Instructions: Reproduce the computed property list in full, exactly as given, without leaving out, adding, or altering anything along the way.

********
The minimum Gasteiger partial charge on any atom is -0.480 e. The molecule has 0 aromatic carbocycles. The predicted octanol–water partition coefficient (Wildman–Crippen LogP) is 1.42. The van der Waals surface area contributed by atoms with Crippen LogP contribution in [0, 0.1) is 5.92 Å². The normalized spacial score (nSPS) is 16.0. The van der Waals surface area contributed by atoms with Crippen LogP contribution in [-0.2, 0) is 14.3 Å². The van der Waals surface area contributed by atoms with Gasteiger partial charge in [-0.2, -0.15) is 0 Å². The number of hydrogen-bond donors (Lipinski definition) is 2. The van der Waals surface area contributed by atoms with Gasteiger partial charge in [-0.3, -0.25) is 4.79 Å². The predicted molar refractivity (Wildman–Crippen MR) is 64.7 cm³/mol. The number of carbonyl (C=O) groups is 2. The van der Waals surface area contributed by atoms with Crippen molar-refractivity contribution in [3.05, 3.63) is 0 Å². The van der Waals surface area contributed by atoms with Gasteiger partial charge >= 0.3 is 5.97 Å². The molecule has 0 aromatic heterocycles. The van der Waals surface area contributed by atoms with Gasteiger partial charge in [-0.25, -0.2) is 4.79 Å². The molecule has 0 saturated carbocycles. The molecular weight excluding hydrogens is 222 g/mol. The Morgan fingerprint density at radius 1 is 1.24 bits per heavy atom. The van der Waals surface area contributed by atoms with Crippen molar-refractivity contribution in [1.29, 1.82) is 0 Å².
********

The minimum Gasteiger partial charge on any atom is -0.480 e. The molecule has 0 aromatic carbocycles. The predicted octanol–water partition coefficient (Wildman–Crippen LogP) is 1.42. The van der Waals surface area contributed by atoms with Crippen LogP contribution in [0, 0.1) is 5.92 Å². The normalized spacial score (nSPS) is 16.0. The van der Waals surface area contributed by atoms with Crippen LogP contribution in [-0.2, 0) is 14.3 Å². The van der Waals surface area contributed by atoms with Gasteiger partial charge in [-0.2, -0.15) is 0 Å². The number of hydrogen-bond donors (Lipinski definition) is 2. The van der Waals surface area contributed by atoms with Gasteiger partial charge in [-0.3, -0.25) is 4.79 Å². The predicted molar refractivity (Wildman–Crippen MR) is 64.7 cm³/mol. The number of carbonyl (C=O) groups is 2. The van der Waals surface area contributed by atoms with Crippen molar-refractivity contribution in [3.05, 3.63) is 0 Å². The van der Waals surface area contributed by atoms with Gasteiger partial charge >= 0.3 is 5.97 Å². The molecule has 0 aromatic heterocycles. The van der Waals surface area contributed by atoms with Gasteiger partial charge in [-0.25, -0.2) is 4.79 Å². The molecule has 0 saturated carbocycles. The molecular weight excluding hydrogens is 222 g/mol. The Morgan fingerprint density at radius 1 is 1.24 bits per heavy atom. The van der Waals surface area contributed by atoms with Crippen molar-refractivity contribution in [1.29, 1.82) is 0 Å².